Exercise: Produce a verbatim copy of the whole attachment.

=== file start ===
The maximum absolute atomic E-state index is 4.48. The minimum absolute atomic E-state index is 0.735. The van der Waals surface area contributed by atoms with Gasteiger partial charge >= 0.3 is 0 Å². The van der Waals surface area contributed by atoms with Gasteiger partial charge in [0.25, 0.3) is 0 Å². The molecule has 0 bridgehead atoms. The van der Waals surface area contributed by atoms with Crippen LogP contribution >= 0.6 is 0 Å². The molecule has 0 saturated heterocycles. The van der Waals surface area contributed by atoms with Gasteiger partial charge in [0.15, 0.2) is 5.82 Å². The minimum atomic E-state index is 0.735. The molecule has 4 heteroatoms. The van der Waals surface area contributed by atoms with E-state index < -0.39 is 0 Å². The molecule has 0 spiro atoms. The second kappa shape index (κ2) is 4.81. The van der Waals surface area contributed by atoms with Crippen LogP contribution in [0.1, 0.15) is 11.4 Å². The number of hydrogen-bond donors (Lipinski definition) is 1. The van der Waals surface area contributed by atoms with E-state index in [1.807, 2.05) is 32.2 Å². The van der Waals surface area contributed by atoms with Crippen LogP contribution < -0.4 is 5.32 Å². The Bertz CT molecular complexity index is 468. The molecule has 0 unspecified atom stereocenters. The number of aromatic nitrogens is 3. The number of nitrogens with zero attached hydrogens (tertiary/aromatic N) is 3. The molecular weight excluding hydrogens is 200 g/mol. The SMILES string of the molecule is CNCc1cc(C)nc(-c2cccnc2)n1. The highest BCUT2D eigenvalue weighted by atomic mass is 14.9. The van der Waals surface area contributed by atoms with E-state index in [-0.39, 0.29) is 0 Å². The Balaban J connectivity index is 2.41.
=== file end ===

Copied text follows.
The maximum absolute atomic E-state index is 4.48. The minimum absolute atomic E-state index is 0.735. The van der Waals surface area contributed by atoms with Gasteiger partial charge >= 0.3 is 0 Å². The van der Waals surface area contributed by atoms with Gasteiger partial charge in [0.25, 0.3) is 0 Å². The molecule has 0 bridgehead atoms. The van der Waals surface area contributed by atoms with Crippen LogP contribution >= 0.6 is 0 Å². The molecule has 0 saturated heterocycles. The van der Waals surface area contributed by atoms with Gasteiger partial charge in [0.15, 0.2) is 5.82 Å². The minimum atomic E-state index is 0.735. The molecule has 4 heteroatoms. The van der Waals surface area contributed by atoms with E-state index < -0.39 is 0 Å². The molecule has 0 spiro atoms. The second kappa shape index (κ2) is 4.81. The van der Waals surface area contributed by atoms with Crippen LogP contribution in [0.1, 0.15) is 11.4 Å². The number of hydrogen-bond donors (Lipinski definition) is 1. The van der Waals surface area contributed by atoms with E-state index in [1.807, 2.05) is 32.2 Å². The van der Waals surface area contributed by atoms with Crippen LogP contribution < -0.4 is 5.32 Å². The Bertz CT molecular complexity index is 468. The molecule has 0 unspecified atom stereocenters. The number of aromatic nitrogens is 3. The number of nitrogens with zero attached hydrogens (tertiary/aromatic N) is 3. The molecular weight excluding hydrogens is 200 g/mol. The SMILES string of the molecule is CNCc1cc(C)nc(-c2cccnc2)n1. The highest BCUT2D eigenvalue weighted by atomic mass is 14.9. The van der Waals surface area contributed by atoms with E-state index in [-0.39, 0.29) is 0 Å². The Balaban J connectivity index is 2.41.